The reason for them manually biasing the data this way was given with the reason that the terms and conditions had changed part way through the competition. Making such adjustments, whilst possibly against government body regulation rules or illegal, would have definitely given a bias to some, after the competition has already started.
Given the fact that a statement was made by Nissan Australia on their facebook feed that such action would be taken (and was) that was contrary to the edited term, and was at best confusing to many, it makes an unethical change to terms and conditions even more questionable.

Such manual adjusting of both the terms and times in the database could have easily turned some one ranking in first place to then losing several positions, and turn someone with a discovery time of hundreds of hours and a low ranking, into a person ranking in first position, and “unfairly” winning a prize.

Even if run with their intention of best ethics and ethical rules, and non intentional rigging (not purposefully rigged to a particular individual’s favour) this would have affected the overall rankings and altered the entire leaderboard. If it changed weekly or overall first place winners or not, we can not say without analysing the secret data.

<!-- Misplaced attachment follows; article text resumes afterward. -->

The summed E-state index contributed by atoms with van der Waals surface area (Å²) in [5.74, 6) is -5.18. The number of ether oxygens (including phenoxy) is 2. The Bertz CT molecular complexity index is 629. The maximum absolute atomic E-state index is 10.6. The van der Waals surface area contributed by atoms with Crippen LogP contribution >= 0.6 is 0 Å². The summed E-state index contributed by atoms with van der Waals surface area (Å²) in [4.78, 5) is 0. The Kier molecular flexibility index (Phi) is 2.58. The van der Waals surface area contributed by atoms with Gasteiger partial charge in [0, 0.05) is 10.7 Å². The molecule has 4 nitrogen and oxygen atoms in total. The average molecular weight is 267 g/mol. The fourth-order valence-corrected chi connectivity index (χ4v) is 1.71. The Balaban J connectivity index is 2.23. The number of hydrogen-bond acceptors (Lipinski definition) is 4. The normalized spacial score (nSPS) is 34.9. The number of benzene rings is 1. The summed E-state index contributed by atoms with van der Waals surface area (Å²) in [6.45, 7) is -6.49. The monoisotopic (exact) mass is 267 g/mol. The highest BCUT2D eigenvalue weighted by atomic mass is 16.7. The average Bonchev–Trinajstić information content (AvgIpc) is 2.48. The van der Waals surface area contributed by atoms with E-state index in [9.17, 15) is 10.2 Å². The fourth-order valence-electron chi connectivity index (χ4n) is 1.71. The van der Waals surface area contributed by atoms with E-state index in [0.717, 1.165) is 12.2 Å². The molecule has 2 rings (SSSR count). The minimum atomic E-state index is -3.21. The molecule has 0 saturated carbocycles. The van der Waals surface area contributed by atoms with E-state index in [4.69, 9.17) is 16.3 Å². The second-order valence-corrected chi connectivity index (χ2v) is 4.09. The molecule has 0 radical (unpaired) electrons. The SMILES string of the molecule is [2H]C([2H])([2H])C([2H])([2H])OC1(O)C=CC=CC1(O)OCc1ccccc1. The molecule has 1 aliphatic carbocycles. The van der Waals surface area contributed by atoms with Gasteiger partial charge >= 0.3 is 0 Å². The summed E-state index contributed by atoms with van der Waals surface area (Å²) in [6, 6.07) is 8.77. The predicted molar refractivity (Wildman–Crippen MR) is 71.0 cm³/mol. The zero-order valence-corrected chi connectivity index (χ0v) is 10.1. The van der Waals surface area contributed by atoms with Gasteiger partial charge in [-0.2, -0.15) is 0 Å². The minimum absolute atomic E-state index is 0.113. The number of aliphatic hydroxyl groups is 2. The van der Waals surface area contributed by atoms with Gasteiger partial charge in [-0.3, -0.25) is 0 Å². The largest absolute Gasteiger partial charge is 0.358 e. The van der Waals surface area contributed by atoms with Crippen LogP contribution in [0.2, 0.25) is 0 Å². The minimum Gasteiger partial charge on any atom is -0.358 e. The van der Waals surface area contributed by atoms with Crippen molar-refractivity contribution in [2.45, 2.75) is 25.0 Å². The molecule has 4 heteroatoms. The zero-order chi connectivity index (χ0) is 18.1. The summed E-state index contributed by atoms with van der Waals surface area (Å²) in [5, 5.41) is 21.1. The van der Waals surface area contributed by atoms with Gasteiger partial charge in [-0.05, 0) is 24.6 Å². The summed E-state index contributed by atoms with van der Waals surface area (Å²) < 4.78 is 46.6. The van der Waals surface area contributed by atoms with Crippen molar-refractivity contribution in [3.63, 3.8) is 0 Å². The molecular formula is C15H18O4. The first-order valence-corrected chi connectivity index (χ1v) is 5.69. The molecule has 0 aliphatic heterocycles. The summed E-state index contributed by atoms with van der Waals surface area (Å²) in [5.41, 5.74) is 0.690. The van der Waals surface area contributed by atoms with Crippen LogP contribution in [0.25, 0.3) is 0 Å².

Even Qantas did better with their embarrassing #qantasluxury PR campaign (which has been a huge laughing matter on Twitter, and widely cited as yet another public relations blunder), and at least offered some gifts to their customers.

So what can we learn from this?
What you should not do in online competitions and promotions is change the terms and conditions half way through.
You should definitely not manually adjust entrants and rankings, this will inevitably bias some entrants and disadvantage some, taking away the objectiveness and fairness.
Even if no intentional rigging has occurred, such mismanagement and the fact that
adjusting the times inevitably gave an unfair advantage to some brings your whole brand into question, and defeats the whole purpose of you running the promotion in the first place. Rigging or not, the fumbling, moving the goal posts and complaints now leaves thousands of people with a bitter taste in their mouth.

If you do stuff up like they have, you should do your best to admit your mistakes and offer a generous prize/gift to those concerned, not something cheap like a showbag/pyjamas as some have.
It is also a better idea to outsource such promotions to a dedicated firm of social media management, not run by internal staff (who may have little experience), to leave it in the hands of experts. This way you mitigate much of the brand damage and legal responsibility if something does go wrong, and you’re more likely to get a smoother running, a positive campaign and a better result in the end.

Business owners looking to gain many more customers and better rankings and results from Google and Facebook should get in touch with us today.